One day, he arrived in New York for a business meeting to further his American interests. The capitalist bureaucrats were salivating with excitement. As soon as his private jet landed they rolled out the red carpet. An entourage befitting aristocracy, including a police motorcade, accompanied him to the Waldorf Astoria hotel where he enjoyed the luxury suite reserved for the most prestigious dignitaries. Whenever he left the hotel, streets and highways were closed off to traffic as he sped around the impatient city unimpeded.
When the Sheik completed his business dealings he spent the remainder of his visit shopping at superior and elegant stores. On his final day in New York he arrived back at the hotel very late. Behind his limousine were tens of trucks. After the Sheik got out of his car he watched as workers began to unload endless boxes from the trucks. Hundreds of workers carried thousands of boxes through the hotel lobby, into the elevator and into the Sheik’s suite. By the time they finished it was almost morning. The hotel’s administration was piqued with curiosity but they dared not question the Sheik.
The following evening all the trucks returned to reload the myriad boxes and everything else the Sheik has purchased during his stay, to transport them to the airport. As the boxes were being loaded onto the Sheik’s private jet, airport security demanded to know the contents of the boxes, fearing that they could be dangerous weapons or hazardous materials. The Sheik allowed them to inspect his boxes.
The security personnel were surprised to find that the boxes were filled with thousands of sinks of all shapes and sizes. The Sheik proudly explained: “In my country we have many natural resources that flow in abundance, especially oil. However, there is one important resource that we are lacking, an adequate supply of water. That deficiency costs us billions of dollars annually and is our only real limitation. But I see that you Americans are truly brilliant. You have created these little mechanisms. All one must do is turn the little faucet and an abundance of water instantly flows. When I bring all these sinks back to my country I will become far richer and I will be hailed as a national hero.”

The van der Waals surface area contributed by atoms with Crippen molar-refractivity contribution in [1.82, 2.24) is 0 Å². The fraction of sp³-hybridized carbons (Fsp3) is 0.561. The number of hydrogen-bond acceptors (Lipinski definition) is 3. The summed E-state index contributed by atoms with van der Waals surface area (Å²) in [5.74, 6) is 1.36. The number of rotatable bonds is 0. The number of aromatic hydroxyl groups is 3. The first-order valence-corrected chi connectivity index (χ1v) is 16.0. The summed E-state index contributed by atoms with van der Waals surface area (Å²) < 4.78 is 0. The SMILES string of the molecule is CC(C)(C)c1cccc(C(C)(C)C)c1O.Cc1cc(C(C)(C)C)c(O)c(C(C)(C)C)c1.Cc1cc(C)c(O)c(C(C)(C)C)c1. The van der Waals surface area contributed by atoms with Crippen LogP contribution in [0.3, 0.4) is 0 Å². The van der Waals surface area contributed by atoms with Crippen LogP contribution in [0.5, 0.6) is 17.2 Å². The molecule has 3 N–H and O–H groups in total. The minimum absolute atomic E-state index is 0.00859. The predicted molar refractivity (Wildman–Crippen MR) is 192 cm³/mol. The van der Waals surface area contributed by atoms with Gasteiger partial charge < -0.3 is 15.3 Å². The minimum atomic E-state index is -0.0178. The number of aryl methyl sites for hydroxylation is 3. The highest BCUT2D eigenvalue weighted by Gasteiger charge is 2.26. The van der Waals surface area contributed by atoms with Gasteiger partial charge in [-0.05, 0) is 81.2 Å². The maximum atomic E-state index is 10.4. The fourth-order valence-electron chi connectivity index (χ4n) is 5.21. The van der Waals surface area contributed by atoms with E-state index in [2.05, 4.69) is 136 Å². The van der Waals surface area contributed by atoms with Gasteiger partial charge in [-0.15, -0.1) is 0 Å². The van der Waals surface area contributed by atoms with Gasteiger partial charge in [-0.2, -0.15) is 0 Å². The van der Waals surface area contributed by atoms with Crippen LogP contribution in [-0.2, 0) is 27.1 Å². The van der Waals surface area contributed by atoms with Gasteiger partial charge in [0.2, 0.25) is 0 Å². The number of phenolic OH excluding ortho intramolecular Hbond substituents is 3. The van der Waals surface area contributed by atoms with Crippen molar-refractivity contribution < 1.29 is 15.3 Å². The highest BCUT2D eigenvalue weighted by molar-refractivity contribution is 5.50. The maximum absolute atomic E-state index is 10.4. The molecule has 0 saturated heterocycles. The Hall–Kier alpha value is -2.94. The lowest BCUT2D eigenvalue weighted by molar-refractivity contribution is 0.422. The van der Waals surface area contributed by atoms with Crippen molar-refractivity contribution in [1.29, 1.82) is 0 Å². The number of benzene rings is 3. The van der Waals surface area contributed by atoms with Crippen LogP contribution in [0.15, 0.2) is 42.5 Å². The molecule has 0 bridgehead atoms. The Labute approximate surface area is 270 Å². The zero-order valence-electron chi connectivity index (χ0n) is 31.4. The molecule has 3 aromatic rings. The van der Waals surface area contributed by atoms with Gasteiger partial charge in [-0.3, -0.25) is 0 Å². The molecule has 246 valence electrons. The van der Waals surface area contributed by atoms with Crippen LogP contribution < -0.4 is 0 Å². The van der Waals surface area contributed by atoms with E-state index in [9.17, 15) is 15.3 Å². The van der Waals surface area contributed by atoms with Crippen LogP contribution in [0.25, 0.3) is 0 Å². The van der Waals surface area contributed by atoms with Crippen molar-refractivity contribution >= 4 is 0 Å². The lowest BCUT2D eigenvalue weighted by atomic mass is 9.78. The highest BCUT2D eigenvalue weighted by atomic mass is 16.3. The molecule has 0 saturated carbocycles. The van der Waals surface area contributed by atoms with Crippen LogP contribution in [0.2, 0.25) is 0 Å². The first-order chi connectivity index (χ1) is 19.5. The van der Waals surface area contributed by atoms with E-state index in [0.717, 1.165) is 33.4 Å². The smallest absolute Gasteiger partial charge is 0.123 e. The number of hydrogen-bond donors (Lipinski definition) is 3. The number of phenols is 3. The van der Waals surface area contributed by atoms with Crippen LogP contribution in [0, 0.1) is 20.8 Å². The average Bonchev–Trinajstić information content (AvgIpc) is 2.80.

The head of security bit his lip to stifle his laughter. “Noble Sheik, I regret to tell you that I think you have made a terrible error. The sinks themselves are absolutely worthless unless they are attached to pipes that connect them to a source of fresh water. The sink itself is merely a conduit that regulates the flow of water from the pipes. However, the sinks themselves are no more valuable than a car without fuel. Without being connected to anything your sinks will be worthless in your country.” 
The Rabbi looked at the men sitting before him. “Your well-intentioned efforts to boost your shul’s membership are somewhat analogous to the Sheik. You have provided sinks but they are not connected to anything. If you really want to be effective you must connect to the source, i.e. the hearts and souls of your members. That is accomplished through promoting and encouraging Torah study! If people feel connected to something genuine, they will want to be associated with it, and will want their children to participate as well. The programs that you have created are wonderful but first you must ensure that your piping is strong.”    

Someone once lamented to the Chofetz Chaim that despite spending years engaged in Torah study, he did not feel successful or proficient in his studies. The Chofetz Chaim replied that it is a common misconception that people think it is incumbent upon them to become a leading Talmudist and scholar. One’s job is to learn to the best of his ability. Success in Torah is achieved when one learns to the best of his own ability, not to the best of everyone else’s ability.

In the Shavuos prayers, we refer to the holiday as “the time of the giving of the Torah to us.” In Parshas Emor, when the Torah details the festivals of the year, Shavuos is described simply as ‘the fiftieth day of the counting’[3] and the day when a unique korban was offered[4]. It seems like the verse ‘forgot’ to mention that it is also the anniversary of the day the Torah was given?